20th century

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Image features four horizontal rows of people and trains, rendered in black ink on paper
Spot the Difference: Steinberg Edition
Born in Romania in 1914, Saul Steinberg once described himself as “a writer who draws.”[1] Steinberg fled Europe in 1941, settling in New York City by 1942. While living in the United States, he traveled widely and observed the world around him in a highly whimsical style with an eye toward criticism and satire. Steinberg’s...
Fruits of all Stripes
From squash to cherries and peppers to pineapple, Marion Weeber’s button designs are as simple as they are charming.  Her evocative shapes, bright colors, and whimsical stripe patterns unify this disparate array of fruits and vegetables, drawn in graphite and painted with watercolor.  The buttons themselves were made of individually molded celluloid-a synthetic plastic.  Cooper...
“… of course, it’s electric!”
“The Battle of the Centuries” was a dish washing contest between Mrs. Drudge and Mrs. Modern, between hand washing vs. electric dishwashers at the 1939/40 New York World’s Fair. This contest promoted all the benefits of modern appliances and is part of the history of new and improved technology in the modern age. The Cooper Hewitt Library...
Tea, anyone?
Until the 1920’s, the tea industry’s main outlet was Great Britain, where consumption had been rising significantly since the beginning of the century[1]. This situation changed after the First World War and the economic crisis following the 1929 Wall Street Crash. Traditional surpluses in tea production from British India and Ceylon surged, while increasing pressure...
Extravagant Interior by Tommi Parzinger
I was lucky enough to have lived with Tommi (Anton) Parzinger furniture as a teenager. I was raised in a modern house, and my mother worked with an interior designer who ordered several Parzinger pieces, a brass-studded sideboard, a brass chandelier and a coffee set. Today my sister has the sideboard and I have the...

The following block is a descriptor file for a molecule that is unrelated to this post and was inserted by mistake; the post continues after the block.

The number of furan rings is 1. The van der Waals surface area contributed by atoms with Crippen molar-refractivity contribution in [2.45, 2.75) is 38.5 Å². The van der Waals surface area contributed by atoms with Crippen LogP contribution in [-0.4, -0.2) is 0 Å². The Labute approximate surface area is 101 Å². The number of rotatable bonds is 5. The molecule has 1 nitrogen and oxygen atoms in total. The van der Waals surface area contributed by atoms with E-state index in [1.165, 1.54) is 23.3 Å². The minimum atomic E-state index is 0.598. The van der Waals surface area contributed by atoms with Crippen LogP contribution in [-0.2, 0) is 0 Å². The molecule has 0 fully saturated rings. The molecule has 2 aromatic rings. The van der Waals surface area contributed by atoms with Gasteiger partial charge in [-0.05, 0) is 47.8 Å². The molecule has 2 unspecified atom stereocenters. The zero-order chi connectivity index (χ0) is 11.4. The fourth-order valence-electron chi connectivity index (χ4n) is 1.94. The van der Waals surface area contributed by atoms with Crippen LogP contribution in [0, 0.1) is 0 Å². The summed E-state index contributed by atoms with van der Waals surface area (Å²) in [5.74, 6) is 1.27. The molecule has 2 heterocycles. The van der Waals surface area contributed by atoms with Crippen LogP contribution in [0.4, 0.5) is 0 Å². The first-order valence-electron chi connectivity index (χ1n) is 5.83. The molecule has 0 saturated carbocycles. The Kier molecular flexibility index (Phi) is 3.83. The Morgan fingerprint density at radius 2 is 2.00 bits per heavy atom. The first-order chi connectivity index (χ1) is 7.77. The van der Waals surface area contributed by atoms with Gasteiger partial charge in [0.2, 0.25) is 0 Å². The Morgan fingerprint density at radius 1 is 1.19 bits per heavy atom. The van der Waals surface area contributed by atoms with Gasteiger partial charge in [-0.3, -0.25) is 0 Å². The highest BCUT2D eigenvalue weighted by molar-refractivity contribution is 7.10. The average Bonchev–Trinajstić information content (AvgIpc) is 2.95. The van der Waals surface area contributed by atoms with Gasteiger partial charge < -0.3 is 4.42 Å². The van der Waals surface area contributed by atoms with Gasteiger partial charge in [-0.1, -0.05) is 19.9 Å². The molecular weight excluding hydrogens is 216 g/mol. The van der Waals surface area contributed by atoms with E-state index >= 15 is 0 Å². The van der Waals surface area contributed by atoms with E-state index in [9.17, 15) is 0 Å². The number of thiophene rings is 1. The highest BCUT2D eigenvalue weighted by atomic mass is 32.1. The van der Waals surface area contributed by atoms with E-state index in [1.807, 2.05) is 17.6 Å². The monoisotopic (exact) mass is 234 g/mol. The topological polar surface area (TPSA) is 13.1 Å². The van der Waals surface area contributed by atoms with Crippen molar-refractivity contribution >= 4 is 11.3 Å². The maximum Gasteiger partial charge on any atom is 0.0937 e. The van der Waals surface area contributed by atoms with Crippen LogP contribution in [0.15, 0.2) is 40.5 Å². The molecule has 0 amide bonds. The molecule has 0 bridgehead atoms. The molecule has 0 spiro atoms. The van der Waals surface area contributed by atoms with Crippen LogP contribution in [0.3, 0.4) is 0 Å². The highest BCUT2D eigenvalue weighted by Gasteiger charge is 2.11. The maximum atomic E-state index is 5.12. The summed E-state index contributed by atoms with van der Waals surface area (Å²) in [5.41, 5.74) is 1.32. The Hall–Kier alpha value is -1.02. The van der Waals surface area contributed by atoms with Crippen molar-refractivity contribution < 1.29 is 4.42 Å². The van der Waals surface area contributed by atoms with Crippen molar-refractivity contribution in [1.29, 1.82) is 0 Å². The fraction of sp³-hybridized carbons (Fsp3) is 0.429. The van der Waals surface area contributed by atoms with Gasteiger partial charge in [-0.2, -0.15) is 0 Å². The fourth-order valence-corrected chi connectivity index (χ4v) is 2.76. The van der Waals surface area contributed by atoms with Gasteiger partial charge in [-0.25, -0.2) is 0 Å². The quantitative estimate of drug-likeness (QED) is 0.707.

Horizontal red and black poster in which two military leaders pull a cart of symbolic figures across a field. Behind the cart, three figures are sprawled on the ground. Red and white Cyrillic text is printed in the top right.
A Graphic Field of Bayonets
In this Soviet poster designed by Dmitri Moor, cartoonish figures trek across a dark landscape transformed by war. Along the lower border, Moor substitutes bloody bayonets for blades of grass, implying that Soviet land is hostile to these travelers, all of whom are enemies of the Bolshevik cause. The poster satirizes Soviet adversaries in both...
Measure: Behind Enemy Lines
“Escape and Evasion” maps were given to airmen during World War II to avoid capture behind enemy lines. Such maps were one of many in the military man’s arsenal, but in some respects this navigational tool represents one of the most significant products of war-era ingenuity. This Pacific Ocean “drift map,” scaled at 1:4,000,000, illustrates...
Communicate: Instant Photography Before the Internet
From the archives, an Object of the Day blog post on the Polaroid SX-70,. The 1972 point-and-shoot camera revolutionized instant photography. Now on view in Bob Greenberg Selects.
Six blocks of text outlining Stalin's 1931 "Six Conditions" speech overlap a black and white photo of Stalin. Additional quotes from the speech, printed in red and black Cyrillic appear to the right of Stalin's head at an angle against a cream-colored section. Above this, the speech's title appears in red, against a grey background.
Designing for a Dictator
Bold text surrounds a black-and-white photograph of Joseph Stalin in this Soviet poster from 1931. The poster was designed to reinforce the tenets of a speech by the leader, delivered to a meeting of industrial managers in June of the same year. The speech outlined six conditions for new industrial development, all of which are...